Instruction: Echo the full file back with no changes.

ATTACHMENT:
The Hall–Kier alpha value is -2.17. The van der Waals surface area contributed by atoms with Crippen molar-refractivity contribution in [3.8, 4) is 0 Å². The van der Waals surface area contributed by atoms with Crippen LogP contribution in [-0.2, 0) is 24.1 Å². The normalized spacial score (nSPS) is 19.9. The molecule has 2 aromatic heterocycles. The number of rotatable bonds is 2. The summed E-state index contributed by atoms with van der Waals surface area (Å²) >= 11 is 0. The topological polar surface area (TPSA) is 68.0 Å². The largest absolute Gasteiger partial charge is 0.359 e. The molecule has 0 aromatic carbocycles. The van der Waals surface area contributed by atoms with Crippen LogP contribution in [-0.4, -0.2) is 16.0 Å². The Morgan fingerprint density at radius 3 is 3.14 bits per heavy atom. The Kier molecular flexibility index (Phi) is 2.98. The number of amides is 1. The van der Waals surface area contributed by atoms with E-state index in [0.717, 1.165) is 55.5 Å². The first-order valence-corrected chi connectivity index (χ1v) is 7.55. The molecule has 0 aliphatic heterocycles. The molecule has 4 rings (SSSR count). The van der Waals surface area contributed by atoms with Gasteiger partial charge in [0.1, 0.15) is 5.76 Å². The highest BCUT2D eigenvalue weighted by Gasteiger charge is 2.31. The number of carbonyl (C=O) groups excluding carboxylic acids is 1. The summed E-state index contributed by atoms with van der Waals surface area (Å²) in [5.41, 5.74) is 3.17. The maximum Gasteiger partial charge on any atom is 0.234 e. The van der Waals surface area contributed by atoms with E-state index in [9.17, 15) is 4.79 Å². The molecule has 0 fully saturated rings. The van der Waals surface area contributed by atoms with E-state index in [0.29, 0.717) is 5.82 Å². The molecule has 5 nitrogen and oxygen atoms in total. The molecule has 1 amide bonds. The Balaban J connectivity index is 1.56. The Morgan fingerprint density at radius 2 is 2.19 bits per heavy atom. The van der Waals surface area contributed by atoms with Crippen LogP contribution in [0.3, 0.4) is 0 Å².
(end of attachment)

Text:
The Hall–Kier alpha value is -2.17. The van der Waals surface area contributed by atoms with Crippen molar-refractivity contribution in [3.8, 4) is 0 Å². The van der Waals surface area contributed by atoms with Crippen LogP contribution in [-0.2, 0) is 24.1 Å². The normalized spacial score (nSPS) is 19.9. The molecule has 2 aromatic heterocycles. The number of rotatable bonds is 2. The summed E-state index contributed by atoms with van der Waals surface area (Å²) >= 11 is 0. The topological polar surface area (TPSA) is 68.0 Å². The largest absolute Gasteiger partial charge is 0.359 e. The molecule has 0 aromatic carbocycles. The van der Waals surface area contributed by atoms with Crippen LogP contribution in [-0.4, -0.2) is 16.0 Å². The Morgan fingerprint density at radius 3 is 3.14 bits per heavy atom. The Kier molecular flexibility index (Phi) is 2.98. The number of amides is 1. The van der Waals surface area contributed by atoms with E-state index in [0.717, 1.165) is 55.5 Å². The first-order valence-corrected chi connectivity index (χ1v) is 7.55. The molecule has 0 aliphatic heterocycles. The molecule has 4 rings (SSSR count). The van der Waals surface area contributed by atoms with Gasteiger partial charge in [0.1, 0.15) is 5.76 Å². The highest BCUT2D eigenvalue weighted by Gasteiger charge is 2.31. The number of carbonyl (C=O) groups excluding carboxylic acids is 1. The summed E-state index contributed by atoms with van der Waals surface area (Å²) in [5.41, 5.74) is 3.17. The maximum Gasteiger partial charge on any atom is 0.234 e. The van der Waals surface area contributed by atoms with E-state index in [9.17, 15) is 4.79 Å². The molecule has 0 fully saturated rings. The van der Waals surface area contributed by atoms with E-state index in [0.29, 0.717) is 5.82 Å². The molecule has 5 nitrogen and oxygen atoms in total. The molecule has 1 amide bonds. The Balaban J connectivity index is 1.56. The Morgan fingerprint density at radius 2 is 2.19 bits per heavy atom. The van der Waals surface area contributed by atoms with Crippen LogP contribution in [0.3, 0.4) is 0 Å².